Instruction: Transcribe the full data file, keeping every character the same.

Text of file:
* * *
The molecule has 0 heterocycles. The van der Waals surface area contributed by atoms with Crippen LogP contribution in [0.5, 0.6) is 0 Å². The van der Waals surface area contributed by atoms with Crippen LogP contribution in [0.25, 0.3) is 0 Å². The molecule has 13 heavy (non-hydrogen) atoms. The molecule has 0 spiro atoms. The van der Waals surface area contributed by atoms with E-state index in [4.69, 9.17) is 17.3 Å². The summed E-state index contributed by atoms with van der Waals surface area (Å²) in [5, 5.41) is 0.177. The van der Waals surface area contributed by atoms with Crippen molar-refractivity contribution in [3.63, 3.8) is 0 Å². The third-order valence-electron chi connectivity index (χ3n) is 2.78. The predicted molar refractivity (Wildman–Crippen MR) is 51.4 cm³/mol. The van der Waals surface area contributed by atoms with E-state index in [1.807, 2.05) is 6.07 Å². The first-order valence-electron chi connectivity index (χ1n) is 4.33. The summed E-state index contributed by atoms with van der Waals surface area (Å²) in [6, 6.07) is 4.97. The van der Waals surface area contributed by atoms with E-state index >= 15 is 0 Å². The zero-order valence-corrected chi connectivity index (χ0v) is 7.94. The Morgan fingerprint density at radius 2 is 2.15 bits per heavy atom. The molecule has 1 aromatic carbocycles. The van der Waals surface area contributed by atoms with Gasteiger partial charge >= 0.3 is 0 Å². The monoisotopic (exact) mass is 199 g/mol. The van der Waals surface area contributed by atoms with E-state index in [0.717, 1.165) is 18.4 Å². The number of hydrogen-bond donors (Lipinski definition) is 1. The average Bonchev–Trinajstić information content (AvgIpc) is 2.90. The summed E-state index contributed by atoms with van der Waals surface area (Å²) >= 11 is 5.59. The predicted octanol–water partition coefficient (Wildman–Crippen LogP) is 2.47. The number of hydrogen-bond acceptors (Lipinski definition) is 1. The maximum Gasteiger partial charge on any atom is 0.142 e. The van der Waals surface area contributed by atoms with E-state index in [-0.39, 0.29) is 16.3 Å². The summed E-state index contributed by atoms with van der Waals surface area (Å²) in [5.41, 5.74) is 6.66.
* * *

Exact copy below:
The molecule has 0 heterocycles. The van der Waals surface area contributed by atoms with Crippen LogP contribution in [0.5, 0.6) is 0 Å². The van der Waals surface area contributed by atoms with Crippen LogP contribution in [0.25, 0.3) is 0 Å². The molecule has 13 heavy (non-hydrogen) atoms. The molecule has 0 spiro atoms. The van der Waals surface area contributed by atoms with E-state index in [4.69, 9.17) is 17.3 Å². The summed E-state index contributed by atoms with van der Waals surface area (Å²) in [5, 5.41) is 0.177. The van der Waals surface area contributed by atoms with Crippen molar-refractivity contribution in [3.63, 3.8) is 0 Å². The third-order valence-electron chi connectivity index (χ3n) is 2.78. The predicted molar refractivity (Wildman–Crippen MR) is 51.4 cm³/mol. The van der Waals surface area contributed by atoms with E-state index in [1.807, 2.05) is 6.07 Å². The first-order valence-electron chi connectivity index (χ1n) is 4.33. The summed E-state index contributed by atoms with van der Waals surface area (Å²) in [6, 6.07) is 4.97. The van der Waals surface area contributed by atoms with E-state index >= 15 is 0 Å². The zero-order valence-corrected chi connectivity index (χ0v) is 7.94. The Morgan fingerprint density at radius 2 is 2.15 bits per heavy atom. The molecule has 1 aromatic carbocycles. The van der Waals surface area contributed by atoms with Gasteiger partial charge >= 0.3 is 0 Å². The monoisotopic (exact) mass is 199 g/mol. The van der Waals surface area contributed by atoms with E-state index in [0.717, 1.165) is 18.4 Å². The number of hydrogen-bond donors (Lipinski definition) is 1. The average Bonchev–Trinajstić information content (AvgIpc) is 2.90. The summed E-state index contributed by atoms with van der Waals surface area (Å²) >= 11 is 5.59. The predicted octanol–water partition coefficient (Wildman–Crippen LogP) is 2.47. The number of hydrogen-bond acceptors (Lipinski definition) is 1. The maximum Gasteiger partial charge on any atom is 0.142 e. The van der Waals surface area contributed by atoms with E-state index in [-0.39, 0.29) is 16.3 Å². The summed E-state index contributed by atoms with van der Waals surface area (Å²) in [5.41, 5.74) is 6.66.